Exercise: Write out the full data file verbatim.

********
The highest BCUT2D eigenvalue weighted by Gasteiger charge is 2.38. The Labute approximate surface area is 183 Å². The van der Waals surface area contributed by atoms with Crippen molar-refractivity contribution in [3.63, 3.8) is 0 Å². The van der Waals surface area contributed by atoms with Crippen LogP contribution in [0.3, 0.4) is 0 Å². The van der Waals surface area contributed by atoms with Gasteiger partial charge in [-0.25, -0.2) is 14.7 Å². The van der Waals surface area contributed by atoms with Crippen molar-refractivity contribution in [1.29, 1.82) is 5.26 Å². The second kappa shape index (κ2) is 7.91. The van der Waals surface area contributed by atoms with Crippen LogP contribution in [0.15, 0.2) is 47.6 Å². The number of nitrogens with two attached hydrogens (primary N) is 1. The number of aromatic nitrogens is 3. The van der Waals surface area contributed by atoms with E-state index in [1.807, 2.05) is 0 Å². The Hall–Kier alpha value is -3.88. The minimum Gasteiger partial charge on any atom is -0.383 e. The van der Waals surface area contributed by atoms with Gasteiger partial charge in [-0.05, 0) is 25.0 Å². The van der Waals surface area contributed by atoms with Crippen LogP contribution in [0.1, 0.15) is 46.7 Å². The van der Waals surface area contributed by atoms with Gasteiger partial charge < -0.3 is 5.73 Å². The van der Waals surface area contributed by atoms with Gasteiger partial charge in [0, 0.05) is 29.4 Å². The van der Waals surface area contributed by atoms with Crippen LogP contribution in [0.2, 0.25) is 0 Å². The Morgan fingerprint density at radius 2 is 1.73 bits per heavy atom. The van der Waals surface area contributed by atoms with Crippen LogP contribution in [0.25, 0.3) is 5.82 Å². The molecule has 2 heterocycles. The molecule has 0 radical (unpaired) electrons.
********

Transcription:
The highest BCUT2D eigenvalue weighted by Gasteiger charge is 2.38. The Labute approximate surface area is 183 Å². The van der Waals surface area contributed by atoms with Crippen molar-refractivity contribution in [3.63, 3.8) is 0 Å². The van der Waals surface area contributed by atoms with Crippen LogP contribution in [0.3, 0.4) is 0 Å². The van der Waals surface area contributed by atoms with Gasteiger partial charge in [-0.25, -0.2) is 14.7 Å². The van der Waals surface area contributed by atoms with Crippen molar-refractivity contribution in [1.29, 1.82) is 5.26 Å². The second kappa shape index (κ2) is 7.91. The van der Waals surface area contributed by atoms with Crippen LogP contribution in [0.15, 0.2) is 47.6 Å². The number of nitrogens with two attached hydrogens (primary N) is 1. The number of aromatic nitrogens is 3. The van der Waals surface area contributed by atoms with E-state index in [1.807, 2.05) is 0 Å². The Hall–Kier alpha value is -3.88. The minimum Gasteiger partial charge on any atom is -0.383 e. The van der Waals surface area contributed by atoms with Gasteiger partial charge in [-0.05, 0) is 25.0 Å². The van der Waals surface area contributed by atoms with Crippen LogP contribution in [0.1, 0.15) is 46.7 Å². The van der Waals surface area contributed by atoms with Gasteiger partial charge < -0.3 is 5.73 Å². The van der Waals surface area contributed by atoms with Gasteiger partial charge in [0, 0.05) is 29.4 Å². The van der Waals surface area contributed by atoms with Crippen LogP contribution in [0.2, 0.25) is 0 Å². The Morgan fingerprint density at radius 2 is 1.73 bits per heavy atom. The van der Waals surface area contributed by atoms with Crippen LogP contribution in [0.25, 0.3) is 5.82 Å². The molecule has 2 heterocycles. The molecule has 0 radical (unpaired) electrons.